This article was originally published in the Guardian
I’ve always wanted a walk-on part in a Hollywood movie, but I don’t suppose Steven Spielberg will indulge me. The mogul has bought the film rights to two recent books critical of Julian Assange, both of which provide racy accounts of the difficult relationship between the WikiLeaks founder, his comrades and the newspapers he worked with. Now my role as an alleged “Jewish” conspirator against him may, if I’m lucky, go celluloid.
All this would be entertaining, but for anyone who cares about free expression and freedom of information, the catfight between WikiLeaks and the organisations that were longstanding supporters is a shame. At the risk of sounding pious, it’s time to refocus on the big issues.
When Index on Censorship began nearly 40 years ago, the issues were perhaps more black and white than those posed by instant information and the internet, and the competing needs of free expression, confidentiality, privacy and security Assange has raised. Index strongly supported the publication of the leaked US embassy cables. With the odd exception, we saw no evidence that they posed a clear and present danger to sources; we saw them as strongly in the public interest. The days when governments or corporations believed they had a right to secrecy, to protect their narrow interests or save them embarrassment, are gone.
Index’s association with Assange goes back some time. In 2008 WikiLeaks won the new media prize at our annual awards. We were pleased to host him in a debate in London last September, but his combative demeanour that evening was a surprise. Throughout the past few months we have been at the heart of the tussle. Two of Index’s trustees are Assange’s lawyer, Mark Stephens and his agent, Caroline Michel. Whenever asked, particularly in the US, about reconciling Stephens’s two roles, I have pointed out that Index is a broad church, and that Stephens has been a longstanding battler for free speech.
It has often felt like treading on egg shells. We were asked in December to channel Assange’s defence fund through our bank account. Our chairman, the broadcaster Jonathan Dimbleby, and I thought it inappropriate for a charity to become involved in the personal allegations against Assange. So we declined.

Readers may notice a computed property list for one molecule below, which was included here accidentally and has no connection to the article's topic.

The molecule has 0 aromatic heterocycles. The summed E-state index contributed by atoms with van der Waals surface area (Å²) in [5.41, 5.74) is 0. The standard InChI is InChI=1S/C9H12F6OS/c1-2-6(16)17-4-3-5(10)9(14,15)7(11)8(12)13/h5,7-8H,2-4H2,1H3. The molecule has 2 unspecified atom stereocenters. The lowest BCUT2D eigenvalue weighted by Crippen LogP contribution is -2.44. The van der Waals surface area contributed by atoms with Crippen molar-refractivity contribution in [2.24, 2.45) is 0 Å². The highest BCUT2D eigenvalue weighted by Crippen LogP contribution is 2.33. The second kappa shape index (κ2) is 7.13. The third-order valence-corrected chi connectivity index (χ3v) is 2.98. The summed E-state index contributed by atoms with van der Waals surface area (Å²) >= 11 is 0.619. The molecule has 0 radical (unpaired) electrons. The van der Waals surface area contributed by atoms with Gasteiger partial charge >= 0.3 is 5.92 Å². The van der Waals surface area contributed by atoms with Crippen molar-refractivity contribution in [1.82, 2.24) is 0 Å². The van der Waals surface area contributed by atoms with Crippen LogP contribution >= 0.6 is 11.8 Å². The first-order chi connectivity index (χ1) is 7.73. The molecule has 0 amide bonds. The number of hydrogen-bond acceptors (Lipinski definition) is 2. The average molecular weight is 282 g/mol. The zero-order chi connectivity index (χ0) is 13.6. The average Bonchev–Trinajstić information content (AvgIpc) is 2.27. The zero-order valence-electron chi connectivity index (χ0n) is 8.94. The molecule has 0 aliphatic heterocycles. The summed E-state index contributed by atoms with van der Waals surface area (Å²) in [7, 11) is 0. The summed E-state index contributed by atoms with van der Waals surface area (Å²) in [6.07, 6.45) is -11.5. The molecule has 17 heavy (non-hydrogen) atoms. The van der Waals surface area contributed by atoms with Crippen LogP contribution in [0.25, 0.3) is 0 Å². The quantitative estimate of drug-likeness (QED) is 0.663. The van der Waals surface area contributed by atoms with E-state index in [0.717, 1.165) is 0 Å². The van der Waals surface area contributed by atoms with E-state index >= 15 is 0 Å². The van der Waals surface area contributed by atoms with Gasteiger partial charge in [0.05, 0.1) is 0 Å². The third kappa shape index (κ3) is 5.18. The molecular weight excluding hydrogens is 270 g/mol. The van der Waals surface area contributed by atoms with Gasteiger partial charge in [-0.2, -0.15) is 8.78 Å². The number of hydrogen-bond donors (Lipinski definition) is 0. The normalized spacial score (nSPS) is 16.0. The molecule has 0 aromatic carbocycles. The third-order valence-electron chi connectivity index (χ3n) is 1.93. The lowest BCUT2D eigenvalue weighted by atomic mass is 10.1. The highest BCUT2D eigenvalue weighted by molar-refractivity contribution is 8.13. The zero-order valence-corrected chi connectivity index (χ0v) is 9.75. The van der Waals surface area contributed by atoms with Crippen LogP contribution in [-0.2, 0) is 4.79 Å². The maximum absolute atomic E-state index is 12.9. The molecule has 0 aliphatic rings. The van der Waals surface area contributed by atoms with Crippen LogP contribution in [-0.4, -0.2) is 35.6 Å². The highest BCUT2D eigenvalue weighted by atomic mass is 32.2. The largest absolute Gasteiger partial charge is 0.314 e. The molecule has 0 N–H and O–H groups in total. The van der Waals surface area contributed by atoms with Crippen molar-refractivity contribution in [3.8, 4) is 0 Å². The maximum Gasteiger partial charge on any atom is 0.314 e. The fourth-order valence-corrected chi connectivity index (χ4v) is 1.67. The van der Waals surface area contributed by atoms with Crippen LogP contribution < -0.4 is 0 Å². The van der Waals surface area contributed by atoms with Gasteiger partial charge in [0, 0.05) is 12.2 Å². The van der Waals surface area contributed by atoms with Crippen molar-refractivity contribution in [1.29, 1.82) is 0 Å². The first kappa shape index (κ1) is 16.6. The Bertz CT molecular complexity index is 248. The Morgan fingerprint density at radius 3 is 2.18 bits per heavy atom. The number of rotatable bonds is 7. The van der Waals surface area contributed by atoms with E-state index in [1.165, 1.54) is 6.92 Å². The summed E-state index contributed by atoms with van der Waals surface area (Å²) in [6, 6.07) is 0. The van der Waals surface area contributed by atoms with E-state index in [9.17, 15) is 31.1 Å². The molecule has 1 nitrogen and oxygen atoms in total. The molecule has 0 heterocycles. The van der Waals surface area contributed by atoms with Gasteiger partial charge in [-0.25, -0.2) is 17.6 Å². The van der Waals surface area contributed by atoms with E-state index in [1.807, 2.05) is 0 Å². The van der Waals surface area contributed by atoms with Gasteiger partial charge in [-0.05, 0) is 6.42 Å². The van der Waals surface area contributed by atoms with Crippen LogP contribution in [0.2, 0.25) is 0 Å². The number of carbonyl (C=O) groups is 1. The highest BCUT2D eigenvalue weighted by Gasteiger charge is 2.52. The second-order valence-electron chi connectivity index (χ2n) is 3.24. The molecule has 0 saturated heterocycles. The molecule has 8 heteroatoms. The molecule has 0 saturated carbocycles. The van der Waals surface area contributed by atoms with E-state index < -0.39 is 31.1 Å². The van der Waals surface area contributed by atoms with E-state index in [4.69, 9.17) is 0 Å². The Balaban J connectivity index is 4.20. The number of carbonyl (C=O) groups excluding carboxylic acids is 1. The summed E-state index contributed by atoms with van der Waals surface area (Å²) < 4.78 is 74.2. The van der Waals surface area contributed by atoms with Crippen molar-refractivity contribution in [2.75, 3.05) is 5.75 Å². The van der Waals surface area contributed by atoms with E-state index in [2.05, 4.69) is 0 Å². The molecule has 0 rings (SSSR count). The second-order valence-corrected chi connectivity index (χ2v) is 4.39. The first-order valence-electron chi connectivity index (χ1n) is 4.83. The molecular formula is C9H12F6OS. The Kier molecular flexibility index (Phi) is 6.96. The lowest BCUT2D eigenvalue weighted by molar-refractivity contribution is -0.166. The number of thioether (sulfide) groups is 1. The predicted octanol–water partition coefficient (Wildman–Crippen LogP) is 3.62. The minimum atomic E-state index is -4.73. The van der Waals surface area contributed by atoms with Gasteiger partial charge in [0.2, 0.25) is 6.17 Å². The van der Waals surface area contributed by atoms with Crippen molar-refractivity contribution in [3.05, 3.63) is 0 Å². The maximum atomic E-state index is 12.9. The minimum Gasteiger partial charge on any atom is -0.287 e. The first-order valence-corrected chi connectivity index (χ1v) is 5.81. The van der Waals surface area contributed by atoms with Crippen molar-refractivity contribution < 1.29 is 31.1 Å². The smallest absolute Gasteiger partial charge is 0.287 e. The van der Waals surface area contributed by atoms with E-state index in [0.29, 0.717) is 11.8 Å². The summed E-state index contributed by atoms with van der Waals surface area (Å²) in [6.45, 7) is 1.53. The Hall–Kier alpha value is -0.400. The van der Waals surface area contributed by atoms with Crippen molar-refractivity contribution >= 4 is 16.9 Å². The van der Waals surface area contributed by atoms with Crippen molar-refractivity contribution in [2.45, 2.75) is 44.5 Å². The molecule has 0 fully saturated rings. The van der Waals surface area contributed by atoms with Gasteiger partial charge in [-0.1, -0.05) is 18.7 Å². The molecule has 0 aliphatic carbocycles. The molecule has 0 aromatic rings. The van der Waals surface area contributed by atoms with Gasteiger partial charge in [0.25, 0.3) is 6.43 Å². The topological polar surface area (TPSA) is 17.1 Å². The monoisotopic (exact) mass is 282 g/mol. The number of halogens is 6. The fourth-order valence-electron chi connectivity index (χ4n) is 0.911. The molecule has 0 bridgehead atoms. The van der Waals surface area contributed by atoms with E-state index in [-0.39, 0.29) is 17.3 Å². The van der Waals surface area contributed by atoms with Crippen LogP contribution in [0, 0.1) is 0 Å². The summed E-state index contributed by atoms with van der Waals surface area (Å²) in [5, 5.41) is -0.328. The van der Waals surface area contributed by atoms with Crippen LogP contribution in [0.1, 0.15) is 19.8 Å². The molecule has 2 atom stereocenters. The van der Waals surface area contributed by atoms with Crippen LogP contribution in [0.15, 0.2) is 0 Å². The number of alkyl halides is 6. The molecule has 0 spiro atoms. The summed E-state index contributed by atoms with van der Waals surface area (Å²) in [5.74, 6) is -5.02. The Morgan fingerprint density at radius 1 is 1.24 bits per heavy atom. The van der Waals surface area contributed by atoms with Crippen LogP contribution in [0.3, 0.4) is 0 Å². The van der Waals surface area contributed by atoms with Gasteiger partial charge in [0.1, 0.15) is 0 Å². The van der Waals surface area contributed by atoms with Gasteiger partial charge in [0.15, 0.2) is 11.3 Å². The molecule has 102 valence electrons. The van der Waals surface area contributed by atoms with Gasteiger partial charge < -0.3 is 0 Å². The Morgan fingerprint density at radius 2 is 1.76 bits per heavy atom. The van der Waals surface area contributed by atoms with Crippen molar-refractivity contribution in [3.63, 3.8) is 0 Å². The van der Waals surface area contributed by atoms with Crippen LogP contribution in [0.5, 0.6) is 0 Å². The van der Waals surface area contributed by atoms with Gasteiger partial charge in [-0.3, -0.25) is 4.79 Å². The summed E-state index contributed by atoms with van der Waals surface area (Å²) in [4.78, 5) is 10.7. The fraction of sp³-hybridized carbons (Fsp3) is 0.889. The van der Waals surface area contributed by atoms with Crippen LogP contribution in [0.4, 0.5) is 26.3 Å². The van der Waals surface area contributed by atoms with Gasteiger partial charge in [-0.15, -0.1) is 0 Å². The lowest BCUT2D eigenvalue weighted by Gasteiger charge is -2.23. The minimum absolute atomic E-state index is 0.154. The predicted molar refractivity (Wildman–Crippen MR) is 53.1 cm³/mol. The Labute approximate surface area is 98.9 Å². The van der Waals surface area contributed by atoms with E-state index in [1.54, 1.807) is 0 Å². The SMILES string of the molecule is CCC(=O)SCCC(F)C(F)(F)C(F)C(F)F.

When urged at the start of January by Assange’s publisher to help him write his memoirs I said I was ready to assist, but only if I had strong editorial input and that no subject was off-limits. This, I was told, was not acceptable. Roughly at the same time our organisation started asking questions about Israel Shamir, a man accused of Holocaust denial and of being a close associate of Belarus’s autocratic leader Alexander Lukashenko. Index is one of the founders of the Belarus Committee. Despite repeated but polite requests to WikiLeaks, our team was stonewalled, so we went public with our concerns.
Assange’s reported conspiracy remarks to Private Eye magazine about me and senior figures in the Guardian do not help his cause. With so many genuine adversaries, why seek more? His approach has reinforced a view that whistleblowing is the preserve of irresponsible eccentrics — playing into the hands of malign forces in the US seeking to prosecute him for “terrorism” or under the espionage act.
Thanks in large part to WikiLeaks, no matter how hard the authorities try, it will be impossible in future to prevent conscientious whistleblowers from passing on material that seeks to cast a light on the actions of the powerful — information that might otherwise remain secret. Due to the published documents, people around the world — notably in the Middle East and north Africa — have a better sense of what others thought of their autocratic leaders. All this is the positive legacy. The rest is soap opera or, dare I say it, Tinseltown.